Respondeat superior. Miller outlined the necessary elements of negligent supervision. In addition to the tort established in Miller, the principles of agency law also may apply to an employer. Agency law imposes vicarious liability on an employer if an employee is acting within the scope of employment. Thus, in addition to tort law, principles of agency law may impose liability on an employer.

    Classroom"Therefore, a claim for negligent supervision is distinct from a claim for vicarious liability, in that the former is based on tort principles and the latter is based on agency principles. More specifically, with a vicarious liability claim, an employer is alleged to be vicariously liable for a negligent act or omission committed by its employee in the scope of employment. See Shannon v. City of Milwaukee, 94 Wis. 2d 364, 370, 289 N.W.2d 564 (1980)."3

    The liability of an employer for the acts of a servant within the scope of employment has been around for more than 100 years:

    "In such a case, where the wrongful act of the servant, though wilful, is strictly within the scope of his employment, it is unnecessary that the master should be at the same time sanctioned nor subsequently ratified of the unlawful act, in order to be held liable for mere compensatory damages ... this is upon the theory that what one does by his servant acting within the scope of his employment and for his benefit is the same, in legal effect, as though done by himself."4

    Arsand v. City of Franklin5reiterated that when respondeat superior applies, the master must pay for the torts of the servant. Agency law will "let the master answer."6

    The difference in applying respondeat superior and negligent supervision is best illustrated by a hypothetical. Assume the plaintiff was a bar patron and was disturbing patrons by being loud and obnoxious. The bartender-enforcer (employee) got sick of the plaintiff's antics and slammed the plaintiff up against the wall and slapped the plaintiff across the face three or four times causing injury. If the bar owner had instructed the bartender-employee that the bar has a "get tough" policy with loud and obnoxious patrons, and the only way to handle them is to slap them around, then the employee probably was acting within the scope of employment. Vicarious liability (respondeat superior) would attach and the owner is liable. Assume further, however, that the bartender's conduct was so outrageous as to not be considered within the scope of employment. With the new tort of negligent supervision, the employer-owner of the bar still may be found liable for negligent hiring (didn't check to find out if the bartender had done this before); negligent training (hadn't told the bartender not to slap people around); or negligent supervision (turned the bartender loose without any monitoring).

    "Knew or should have known" standard. L.L.N. v. Clauder involved negligent supervision of priests. L.L.N. also set out a standard of care for negligent supervision, which appears to be a separate basis upon which liability of an employer can be based:

    "Therefore, an employer is liable for negligent supervision only if it knew or should have known that its employee would subject a third party to an unreasonable risk of harm."7

    This is a third avenue of liability against an employer. The "knew or should have known" standard probably is harder to establish in most cases than the tort outlined in Miller. However, there may be circumstances where the plaintiff will want to apply the "knew or should have known" standard, particularly if the level of culpability is important and punitive damages are being sought. The "knew or should have known" standard also may be relevant to insurance coverage issues.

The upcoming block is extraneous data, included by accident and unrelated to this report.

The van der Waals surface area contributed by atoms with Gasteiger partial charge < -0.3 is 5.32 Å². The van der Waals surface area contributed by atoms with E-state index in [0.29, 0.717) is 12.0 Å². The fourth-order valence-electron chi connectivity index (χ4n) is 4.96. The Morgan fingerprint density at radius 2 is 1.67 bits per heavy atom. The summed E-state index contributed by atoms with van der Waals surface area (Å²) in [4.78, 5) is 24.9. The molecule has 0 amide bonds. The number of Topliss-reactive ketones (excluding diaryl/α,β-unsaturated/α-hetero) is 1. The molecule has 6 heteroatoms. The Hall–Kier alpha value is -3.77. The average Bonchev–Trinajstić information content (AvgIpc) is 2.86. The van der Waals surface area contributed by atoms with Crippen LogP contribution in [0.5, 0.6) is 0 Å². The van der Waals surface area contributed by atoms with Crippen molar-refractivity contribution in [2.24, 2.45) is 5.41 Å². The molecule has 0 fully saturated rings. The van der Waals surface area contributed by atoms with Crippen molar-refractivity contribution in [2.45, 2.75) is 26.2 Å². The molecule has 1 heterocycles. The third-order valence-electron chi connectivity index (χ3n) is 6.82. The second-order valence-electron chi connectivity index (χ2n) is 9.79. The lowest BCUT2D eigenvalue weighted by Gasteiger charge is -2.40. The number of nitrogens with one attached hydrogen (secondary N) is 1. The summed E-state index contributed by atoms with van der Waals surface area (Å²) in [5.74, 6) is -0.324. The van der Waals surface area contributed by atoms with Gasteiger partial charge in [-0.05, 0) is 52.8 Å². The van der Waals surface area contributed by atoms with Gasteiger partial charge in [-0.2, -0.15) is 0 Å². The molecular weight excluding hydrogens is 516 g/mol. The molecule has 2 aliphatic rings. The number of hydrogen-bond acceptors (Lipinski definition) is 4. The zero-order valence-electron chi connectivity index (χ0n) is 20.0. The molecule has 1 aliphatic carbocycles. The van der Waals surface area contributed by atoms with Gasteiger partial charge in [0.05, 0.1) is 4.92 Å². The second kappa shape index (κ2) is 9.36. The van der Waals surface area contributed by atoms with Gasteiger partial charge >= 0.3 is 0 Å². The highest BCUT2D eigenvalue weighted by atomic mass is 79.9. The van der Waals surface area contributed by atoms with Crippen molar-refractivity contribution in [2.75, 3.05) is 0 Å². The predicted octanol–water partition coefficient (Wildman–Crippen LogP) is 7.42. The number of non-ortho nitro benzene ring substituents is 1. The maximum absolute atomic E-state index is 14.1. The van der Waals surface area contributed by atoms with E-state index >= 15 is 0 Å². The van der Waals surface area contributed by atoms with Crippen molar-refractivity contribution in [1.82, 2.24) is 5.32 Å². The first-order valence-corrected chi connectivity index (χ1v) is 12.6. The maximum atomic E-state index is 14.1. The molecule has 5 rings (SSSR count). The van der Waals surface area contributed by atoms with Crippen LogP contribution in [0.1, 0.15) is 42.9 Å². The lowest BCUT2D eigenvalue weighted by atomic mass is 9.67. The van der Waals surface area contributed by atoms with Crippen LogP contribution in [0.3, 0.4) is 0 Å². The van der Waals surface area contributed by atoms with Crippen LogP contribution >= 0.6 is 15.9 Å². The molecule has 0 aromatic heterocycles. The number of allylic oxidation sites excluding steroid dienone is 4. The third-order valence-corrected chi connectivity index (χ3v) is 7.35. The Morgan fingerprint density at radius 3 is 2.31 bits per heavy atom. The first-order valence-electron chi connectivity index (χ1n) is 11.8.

In the hypothetical concerning the bartender (employee) and the bar owner (employer), if the incident with the plaintiff was the second or third time the bartender had slapped someone around, the court or jury probably could find that the facts come within the "knew or should have known" standard, and liability would be imposed on the employer without the necessity of establishing negligent hiring, training, or supervision.

    Verdict form. Litigants in Wisconsin now have at least three theories of recovery against an employer when dealing with employee conduct: 1) the tort of negligent supervision; 2) respondeat superior, that is, the employee acting within the scope of employment when the damage was inflicted; and 3) the employer "knew or should have known" that the employee would subject a third party to an unreasonable risk of harm.8

    The basic verdict questions concerning negligent supervision follow:

    1) Did the employer have a duty to properly hire or train or supervise the employee? If so,

    2) Did the employer breach that duty? If so,

    3) Was the employee's wrongful act a cause in fact of the plaintiff's damages? If so,

    4) Was the employer's negligence a cause in fact of the employee's wrongful act?

    5) What amount of money will fairly and reasonably compensate the plaintiff for damages sustained as a result of the employee's (or employer's) conduct?

    The doctrine of respondeat superior could add another question to the verdict:

    6) Was the employee, at the time of his or her conduct, acting within the scope of his or her employment?

    If the answer is yes, there may be no need to go into issues of negligent hiring, training, and supervision. The conduct of the employee within the scope of employment is conduct of the employer.

    Finally, if applicable, the jury also may be asked if the employer "knew or should have known" the employee would cause harm or injury.9

    Insurance coverage